SB: Vedalken Shackles
SB: Red Elemental Blast
SB: Keranos, God of Storms
SB: Surgical Extraction
SB: Relic of Progenitus
SB: Null Rod
Budget Note: Although this is not a budget deck, for those who are limited on funds or collecting their Highlander staples sequentially, you can run this list without Volcanic Island (basic Island is fine) and you only lose 5% equity in the occasional fetch. You are almost always finding basics so that you can slam an early Back to Basics so it isn’t necessarily ‘strictly worse’. Mana Drain can easily be replaced with Logic Knot, giving you another point. I would however strongly encourage you to purchase City of Traitors. It is on the Reserved List so you’ll never regret the couple of hundred buck investment (same with Volc, when the time comes) but the consistency of Turn 2 Moons makes City a very worthwhile purchase. Owning one also facilitates other Highlander and Legacy decks so there’s that too!
I manage Adelaide Eternal, a group running monthly tournaments in SA for Vintage, Highlander, and Legacy. We also commentate feature matches which are uploaded to our YouTube channel every month. Visit: www.youtube.com/adelaideeternalJune 14, 2018 at 12:35 am #962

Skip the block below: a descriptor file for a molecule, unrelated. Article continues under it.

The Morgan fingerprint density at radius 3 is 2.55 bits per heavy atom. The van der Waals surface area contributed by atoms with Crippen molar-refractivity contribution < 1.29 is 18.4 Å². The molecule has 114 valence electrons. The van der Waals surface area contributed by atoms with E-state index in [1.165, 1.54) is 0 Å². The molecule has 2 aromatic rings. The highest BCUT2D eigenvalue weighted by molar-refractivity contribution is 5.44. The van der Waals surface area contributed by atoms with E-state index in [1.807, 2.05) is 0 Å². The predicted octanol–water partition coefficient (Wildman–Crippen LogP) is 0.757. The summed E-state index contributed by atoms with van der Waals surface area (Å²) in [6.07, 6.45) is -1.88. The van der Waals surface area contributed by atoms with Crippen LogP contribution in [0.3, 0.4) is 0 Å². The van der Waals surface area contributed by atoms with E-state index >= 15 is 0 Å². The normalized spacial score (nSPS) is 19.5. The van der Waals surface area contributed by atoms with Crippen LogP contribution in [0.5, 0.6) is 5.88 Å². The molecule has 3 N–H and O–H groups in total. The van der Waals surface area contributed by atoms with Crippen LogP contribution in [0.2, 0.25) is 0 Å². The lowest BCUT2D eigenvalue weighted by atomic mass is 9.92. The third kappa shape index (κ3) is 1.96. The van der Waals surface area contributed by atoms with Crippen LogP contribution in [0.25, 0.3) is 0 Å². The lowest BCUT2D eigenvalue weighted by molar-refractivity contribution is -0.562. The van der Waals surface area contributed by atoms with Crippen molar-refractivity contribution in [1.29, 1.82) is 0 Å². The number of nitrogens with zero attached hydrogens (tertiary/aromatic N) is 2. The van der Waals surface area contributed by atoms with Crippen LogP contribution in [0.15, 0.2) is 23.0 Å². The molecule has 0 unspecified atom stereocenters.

Since April 2018 ANNIHILATOR SIX has been a tour de force in Highlander, surpassing alternate builds such as Blue Moon and Twin. In specific:
1st place in its debut in SA at the Mt Barker Highlander (20 players)
Top 8 in the subsequent AE Highlander Challenge (30 players)
2x Top 16 in an AE Highlander Challenge (30 players)
2nd and 9th places at the end of Swiss in Vic Highlander Masters (44 players)
ANNIHILATOR SIX has surpassed all other UR moon/B2B lock style decks to become the leading configuration of this archetype, and has therefore been moved to Top Tier.
-1 Treasure Cruise; +1 Merchant Scroll
Since the Cruise pointing, Scroll has become the go-to 1-point card for ANNIHILATOR SIX. It fetches Dig for card advantage and ‘tutoring’, fetches Force to protect your combo/haymaker, and can also be chained into critical SB cards via Cunning Wish in the late game.
-1 Miscalculation; +1 Spellseeker